Sunday, January 3, 2010

The Girl From Junchow

by Kate Furnivall

This is the sequel to The Russian Concubine, one of my favorite books of 2009. I bought this the day it was released in July, but put off reading it because I was afraid it would not hold up to my expectations. However, I promised it to a student after Christmas Break, so I started it right after Christmas.

The Russian Concubine ends with Lydia heading into Soviet Russia to find her father. Her companions are an unlikely group, a brother she just found out existed and a huge, uncouth Cossack who has remained loyal to her father all these years. This is where The Girl from Junchow begins. Lydia's story is full of twists and turns and of course hardships. Her brother suddenly disappears, she is penniless and has to find a way from Siberia to Moscow, and Popkov, the Cossack picks up an unlikely Soviet woman. Somehow Lydia's Communist Chinese lover, Chang An Lo appears in Moscow, the Soviet mafia makes an appearance and Lydia's father just might not be what she expected.

Furnivall does a beautiful job of depicting the grey, depressed, desolate landscape that was Soviet Russia. Set in 1929, the Communists under Joseph Stalin are still trying to figure out how to make communism work. The society that is supposed to make everyone equal is only succeeding in making everything less so. Factories spring up overnight and draw farmers from the countryside, leaving no one to grow food for the huge, growing population . People are rounded up and disapppear for reading books, speaking out or just looking at the wrong person. Work camps and prisons are filled with political prisoners. Churches are blown up on a daily basis. The fear that surrounded this time in Russian history is palpable throughout the book.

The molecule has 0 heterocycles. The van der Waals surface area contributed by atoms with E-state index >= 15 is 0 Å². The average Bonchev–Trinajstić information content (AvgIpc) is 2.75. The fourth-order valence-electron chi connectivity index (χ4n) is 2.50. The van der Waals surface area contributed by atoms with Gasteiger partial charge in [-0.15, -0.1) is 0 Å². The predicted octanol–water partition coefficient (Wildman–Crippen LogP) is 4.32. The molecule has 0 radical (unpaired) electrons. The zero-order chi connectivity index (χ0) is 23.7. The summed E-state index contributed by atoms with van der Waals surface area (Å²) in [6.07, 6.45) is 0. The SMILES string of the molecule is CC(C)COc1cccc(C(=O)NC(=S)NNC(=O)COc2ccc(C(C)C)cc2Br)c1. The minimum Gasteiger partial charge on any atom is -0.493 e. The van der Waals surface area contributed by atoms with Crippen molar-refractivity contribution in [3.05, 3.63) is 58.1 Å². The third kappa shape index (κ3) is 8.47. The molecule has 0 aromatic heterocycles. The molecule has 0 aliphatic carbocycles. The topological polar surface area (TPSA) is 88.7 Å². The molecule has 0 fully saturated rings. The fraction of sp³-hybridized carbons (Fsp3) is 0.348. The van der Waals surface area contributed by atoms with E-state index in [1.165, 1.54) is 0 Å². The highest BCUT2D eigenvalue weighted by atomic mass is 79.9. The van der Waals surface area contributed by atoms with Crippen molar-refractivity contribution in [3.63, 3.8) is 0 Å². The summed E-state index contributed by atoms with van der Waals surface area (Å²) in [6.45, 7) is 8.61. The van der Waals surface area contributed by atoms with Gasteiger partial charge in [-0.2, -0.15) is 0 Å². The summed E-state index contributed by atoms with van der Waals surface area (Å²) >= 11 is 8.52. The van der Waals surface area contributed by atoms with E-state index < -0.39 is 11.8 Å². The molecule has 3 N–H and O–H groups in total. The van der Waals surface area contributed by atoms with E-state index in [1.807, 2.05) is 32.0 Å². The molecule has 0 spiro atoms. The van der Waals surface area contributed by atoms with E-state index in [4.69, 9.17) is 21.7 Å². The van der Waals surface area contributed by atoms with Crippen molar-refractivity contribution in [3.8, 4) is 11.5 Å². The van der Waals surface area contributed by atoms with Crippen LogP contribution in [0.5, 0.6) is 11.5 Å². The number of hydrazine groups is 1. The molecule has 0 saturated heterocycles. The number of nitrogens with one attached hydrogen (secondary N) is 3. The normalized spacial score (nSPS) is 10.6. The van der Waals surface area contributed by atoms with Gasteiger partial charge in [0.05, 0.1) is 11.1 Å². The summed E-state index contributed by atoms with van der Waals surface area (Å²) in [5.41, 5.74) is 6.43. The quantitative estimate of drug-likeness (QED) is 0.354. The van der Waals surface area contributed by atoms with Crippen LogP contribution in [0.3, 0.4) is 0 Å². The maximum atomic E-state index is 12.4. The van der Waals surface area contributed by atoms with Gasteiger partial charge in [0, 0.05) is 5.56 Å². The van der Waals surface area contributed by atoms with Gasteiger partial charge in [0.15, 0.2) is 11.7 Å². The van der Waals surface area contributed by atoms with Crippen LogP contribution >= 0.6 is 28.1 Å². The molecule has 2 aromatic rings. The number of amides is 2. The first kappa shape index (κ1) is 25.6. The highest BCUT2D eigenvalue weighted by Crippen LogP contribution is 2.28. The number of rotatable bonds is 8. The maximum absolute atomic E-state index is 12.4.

The story itself is really good. The plotlines are woven together with the history very well. I truly enjoyed Lydia's journey through Russia and her quest not only for her father, but to find herself as well. My one criticism with the book is how neatly and quickly the loose ends were tied up at the end. For such a complex story with many plotlines, things just came together too well. The end left me unsatisfied, feeling just a little cheated after investing so much time in the characters and their stories. Furnivall did however lay the ground work for at least 2 more books involving Lydia and her family. The backstory of Lydia's mother and father will be the focus of her next book currently titled The Jewel of St. Petersburg to be released in June 2010. I also think there just might be more to Lydia and Chang An Lo's story.

Rating - A


  1. This sounds really good, even with the somewhat unsatisfying ending. Thanks for the terrific review.

  2. Hi Jenny - I wanted to answer your question about David Sedaris! I think everyone's favorite is whatever book they read first. I my case that is Whenever You Are Engulfed in Flames. And if you have the chance to listen to it on audio - it is even better - he does a great job reading his work.

    I see you read Pope Joan already in 2010 - it's in my stack and I am looking forward to it. Susan